I like the cooler (but not cold) days and the frequent rains have kept the pollen count to a tolerable level. I’m trying to reclaim some of my gardens. It’s still a challenge. My up and down can get a little unsteady. My back is limiting both my carrying capacity and how much time I can spend at any one task. My shoulder makes reaching and pulling a challenge. Even so I’m making progress and enjoying every minute of it.
As I get to dig again in my ancestor garden I call up bittersweet memories of love and loss. There are people I honor here who I would love to be able to share this season with, and I suppose in a way I do. I have mixed feelings as well as I dig through the strawberry bed. This was my ex-husband’s project. There’s very little about it that went with my suggestions and so it’s not designed to be easy for me to maintain. It’s a garden in the front yard and I knew if I didn’t at least make some effort the neighbors would start fussing. It’s amazing to me how well the strawberries have managed in spite of total neglect for several years. There’s a resilience in this garden that asks me to be resilient as well.
With all the fresh new growth and warmth I feel for my friends who are being challenged with the deaths of their loved ones. This time of year is so contrary to anyone trying to grieve. I know the feeling where you want the world to stop right along with you, and it doesn’t. But I also know that there is a gentle consolation inherent in the obvious manifestation of the cycle of life.
Love and blessing to all my friends who are challenged with loss in this season.
Between the late season and my asthma I haven’t spent a lot of time in the garden this year. I was on Blog Talk Radio the other day talking about magic in the garden. I mentioned one of the beds I have is an ancestor garden. Given that it’s Memorial Day Monday and that I’ve been trying to get the annuals in (between thunder showers) that seemed to be a good topic for today’s blog.
My ancestor garden is the one along side the driveway, next to the entry we most frequently use. That way I see it all the time, winter and summer. Winter gardens are a real challenge up here, and my ancestor bed doesn’t make it, but just knowing it’s there under the snow is a reminder that my ancestors may no longer be with me, but that they are still there.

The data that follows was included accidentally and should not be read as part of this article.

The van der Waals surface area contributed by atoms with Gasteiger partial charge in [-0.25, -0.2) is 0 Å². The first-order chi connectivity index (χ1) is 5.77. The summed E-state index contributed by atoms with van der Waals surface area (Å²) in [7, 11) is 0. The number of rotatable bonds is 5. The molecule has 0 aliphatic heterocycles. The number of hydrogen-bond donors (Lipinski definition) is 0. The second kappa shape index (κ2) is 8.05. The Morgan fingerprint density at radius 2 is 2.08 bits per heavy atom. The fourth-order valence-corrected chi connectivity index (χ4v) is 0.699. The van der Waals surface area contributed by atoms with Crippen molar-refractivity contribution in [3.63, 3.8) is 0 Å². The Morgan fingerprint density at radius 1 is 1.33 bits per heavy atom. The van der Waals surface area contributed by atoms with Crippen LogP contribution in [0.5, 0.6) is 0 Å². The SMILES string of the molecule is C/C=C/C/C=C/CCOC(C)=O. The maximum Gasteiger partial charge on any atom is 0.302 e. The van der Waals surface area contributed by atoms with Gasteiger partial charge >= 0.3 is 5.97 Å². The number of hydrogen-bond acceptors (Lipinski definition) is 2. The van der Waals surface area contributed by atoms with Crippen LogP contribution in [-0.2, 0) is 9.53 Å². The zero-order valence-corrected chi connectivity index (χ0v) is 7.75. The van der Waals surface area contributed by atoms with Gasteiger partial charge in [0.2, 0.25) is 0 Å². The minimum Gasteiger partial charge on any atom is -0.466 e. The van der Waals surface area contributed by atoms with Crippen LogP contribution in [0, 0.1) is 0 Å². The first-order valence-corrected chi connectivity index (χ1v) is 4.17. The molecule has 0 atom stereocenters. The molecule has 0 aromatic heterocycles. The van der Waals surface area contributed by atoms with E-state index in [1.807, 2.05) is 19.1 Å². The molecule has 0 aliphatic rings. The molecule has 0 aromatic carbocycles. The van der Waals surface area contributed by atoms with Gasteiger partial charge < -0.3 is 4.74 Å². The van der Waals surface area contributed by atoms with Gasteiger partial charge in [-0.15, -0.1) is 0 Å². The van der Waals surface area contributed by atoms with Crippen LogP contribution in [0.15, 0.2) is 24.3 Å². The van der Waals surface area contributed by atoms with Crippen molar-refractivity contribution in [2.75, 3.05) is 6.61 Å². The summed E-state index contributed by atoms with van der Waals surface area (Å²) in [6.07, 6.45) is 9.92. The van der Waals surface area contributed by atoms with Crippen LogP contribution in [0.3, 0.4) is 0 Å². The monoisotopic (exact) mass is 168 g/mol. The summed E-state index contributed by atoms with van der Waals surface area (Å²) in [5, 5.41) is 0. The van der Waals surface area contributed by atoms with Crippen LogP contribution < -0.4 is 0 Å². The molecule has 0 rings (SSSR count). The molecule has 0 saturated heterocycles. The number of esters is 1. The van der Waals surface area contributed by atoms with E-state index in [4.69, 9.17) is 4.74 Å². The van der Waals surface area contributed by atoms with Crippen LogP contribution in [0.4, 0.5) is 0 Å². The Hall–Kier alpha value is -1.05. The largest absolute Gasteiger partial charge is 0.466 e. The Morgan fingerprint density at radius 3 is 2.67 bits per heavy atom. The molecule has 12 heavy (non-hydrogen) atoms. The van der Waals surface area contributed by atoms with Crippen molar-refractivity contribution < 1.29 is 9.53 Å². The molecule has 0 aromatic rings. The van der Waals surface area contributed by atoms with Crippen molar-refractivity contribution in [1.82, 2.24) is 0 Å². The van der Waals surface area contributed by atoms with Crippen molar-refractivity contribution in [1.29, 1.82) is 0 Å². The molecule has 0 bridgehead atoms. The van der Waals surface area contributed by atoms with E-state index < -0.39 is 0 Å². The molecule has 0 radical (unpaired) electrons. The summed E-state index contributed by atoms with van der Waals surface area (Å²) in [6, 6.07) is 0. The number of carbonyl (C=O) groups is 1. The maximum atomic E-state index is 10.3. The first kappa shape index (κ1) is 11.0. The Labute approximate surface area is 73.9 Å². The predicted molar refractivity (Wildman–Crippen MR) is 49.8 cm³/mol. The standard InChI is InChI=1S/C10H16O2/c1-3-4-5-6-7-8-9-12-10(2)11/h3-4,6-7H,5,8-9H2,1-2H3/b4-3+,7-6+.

My ancestors are a mish-mash. I have represented ancestors of blood, ancestors of heart, and ancestors of spirit. My best friend from college is an ancestor of heart. He died 16 years ago and I still miss him almost every day. You’ve seen my bulbs, the tulips and hyacinths. (The trails are fading under the lavender.) He was a big fan of the spring flower shows. The bulbs I started there were from a spring planter he’d gifted to me the year before he died. My hope in the spring is also a hope that he’s still watching out for me. I usually manage to get a fall mum in for him as well.
My grandmother’s were both gardeners. My maternal grandmother grew sweet peas, but I’ve never gotten them to go. She also grew pansy’s and petunias. This year I put in viola’s for her. Those old-fashioned wild flowers are all very much representative of her country farm wife ways. My other grandmother had a flair for the exotic. She’d plant cotton bringing the seeds back from a trip south. Or she’d plant silver dollars for good fortune. There’s a hybrid daisy that thrives in that garden for her. The colors are bright and cheerful and I’ve never found another in the seed catalogues quite like it. Maybe I’ll post a photo when it blooms.
The kid’s paternal grandmother loved dusty miller. It was her favorite, I asked. I don’t particularly care for the plant, but when I put it in honoring her, it even winters over. I’ve come to appreciate its strength, resilience and alien simplicity. Now when I see it grow I smile and think of her kindness and patience.
For ancestors of the spirit you may see some Russian sage coming up between the chocolate mint. The sage is for one of my teachers. Russian sage is perennial and he had a fondness for Occidental cultures. The mint is a nod to the cooks, family and otherwise, who have influenced me along the way. I got it out of a friend’s garden in Detroit so there is an extra nod to her along the way.
The cycle of the garden is a microcosm of the cycle of life. Honoring my ancestors in this way I spend time tending their memories throughout the growing season and even in the winter. I pick and choose my annuals, filling in the blanks and sometime adding a new memorial for a season or as a permanent addition. These people are my foundation. They continue to nurture me in my journey as I nurture my garden. Blessed Be.